Following the collision of two vessels, normal traffic is anticipated to resume via the Suez Canal in a matter of hours, according to the head of the canal administration.
According to authority chairman Osama Rabie, “slight contact” was made after LNG carrier BW Lesmes abruptly came to a stop as a result of a technical issue that also happened to coincide with a strong current that pushed oil tanker Burri in its direction.
He claimed that the canal administration replied by dispatching tugboats to relocate both ships.
According to Rabie, the Cayman Islands-flagged Burri could be seen approaching the southern end of the canal as of 12:00 p.m. local time, while the Singapore-flagged BW Lesmes was safely towed outside of the channel.
Once Burri is back, the north convoy of the canal will resume, said Rabie.
BW LNG AS, the BW Lesmes’ owners, reported the ship went aground while travelling south through the Suez Canal at around 21:35 (1835 GMT) (10:35 pm MUT) on Tuesday, according to a statement from BW Group.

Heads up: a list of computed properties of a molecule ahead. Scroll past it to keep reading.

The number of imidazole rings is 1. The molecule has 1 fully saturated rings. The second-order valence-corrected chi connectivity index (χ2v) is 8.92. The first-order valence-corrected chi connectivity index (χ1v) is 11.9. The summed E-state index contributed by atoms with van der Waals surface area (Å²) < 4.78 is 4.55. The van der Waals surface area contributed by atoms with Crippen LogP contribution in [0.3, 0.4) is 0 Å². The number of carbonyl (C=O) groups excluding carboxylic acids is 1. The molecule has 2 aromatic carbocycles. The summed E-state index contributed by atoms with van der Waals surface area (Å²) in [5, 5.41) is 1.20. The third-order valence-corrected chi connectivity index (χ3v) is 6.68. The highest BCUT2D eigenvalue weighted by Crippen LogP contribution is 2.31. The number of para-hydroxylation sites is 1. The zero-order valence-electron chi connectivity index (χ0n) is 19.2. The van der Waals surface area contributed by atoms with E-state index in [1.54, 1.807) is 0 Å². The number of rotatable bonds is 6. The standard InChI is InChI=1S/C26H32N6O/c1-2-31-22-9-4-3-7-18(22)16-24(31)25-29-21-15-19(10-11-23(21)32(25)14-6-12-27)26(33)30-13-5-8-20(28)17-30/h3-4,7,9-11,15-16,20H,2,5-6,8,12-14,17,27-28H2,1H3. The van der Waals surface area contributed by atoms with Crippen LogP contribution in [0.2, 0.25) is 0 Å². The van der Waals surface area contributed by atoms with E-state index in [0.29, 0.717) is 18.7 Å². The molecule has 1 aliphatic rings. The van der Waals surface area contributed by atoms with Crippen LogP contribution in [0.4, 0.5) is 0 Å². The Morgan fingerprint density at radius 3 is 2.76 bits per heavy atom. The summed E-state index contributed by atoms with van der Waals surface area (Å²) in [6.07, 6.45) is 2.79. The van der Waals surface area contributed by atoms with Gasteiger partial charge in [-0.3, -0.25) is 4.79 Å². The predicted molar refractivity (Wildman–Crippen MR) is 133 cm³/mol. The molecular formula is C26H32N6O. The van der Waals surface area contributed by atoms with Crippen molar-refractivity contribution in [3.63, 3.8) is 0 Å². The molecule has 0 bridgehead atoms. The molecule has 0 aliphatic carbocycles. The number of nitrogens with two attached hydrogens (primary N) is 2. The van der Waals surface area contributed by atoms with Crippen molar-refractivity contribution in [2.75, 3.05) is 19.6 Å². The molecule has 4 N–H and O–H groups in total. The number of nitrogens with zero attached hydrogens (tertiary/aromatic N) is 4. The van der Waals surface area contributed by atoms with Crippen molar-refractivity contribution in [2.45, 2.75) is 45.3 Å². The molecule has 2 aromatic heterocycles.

The vessel’s operational capabilities were unaffected by the low-speed accident, and it “remains structurally sound,” it was noted. At 3:30 a.m. local time on Wednesday, the BW Lesmes was successfully refloated. She will now undergo additional examinations at the Suez anchorage.
The chairman of the Suez Canal stated Burri had a steering issue that would need to be fixed but that there didn’t seem to be any obvious damage or contamination.
The quickest maritime route between Europe and Asia is the Suez Canal, one of the busiest rivers in the world.
The canal is used for about 12% of global trade. The Ever Given, a massive container ship, became stuck across it in 2021 due to severe winds, stopping movement in both directions for six days and interfering with international trade.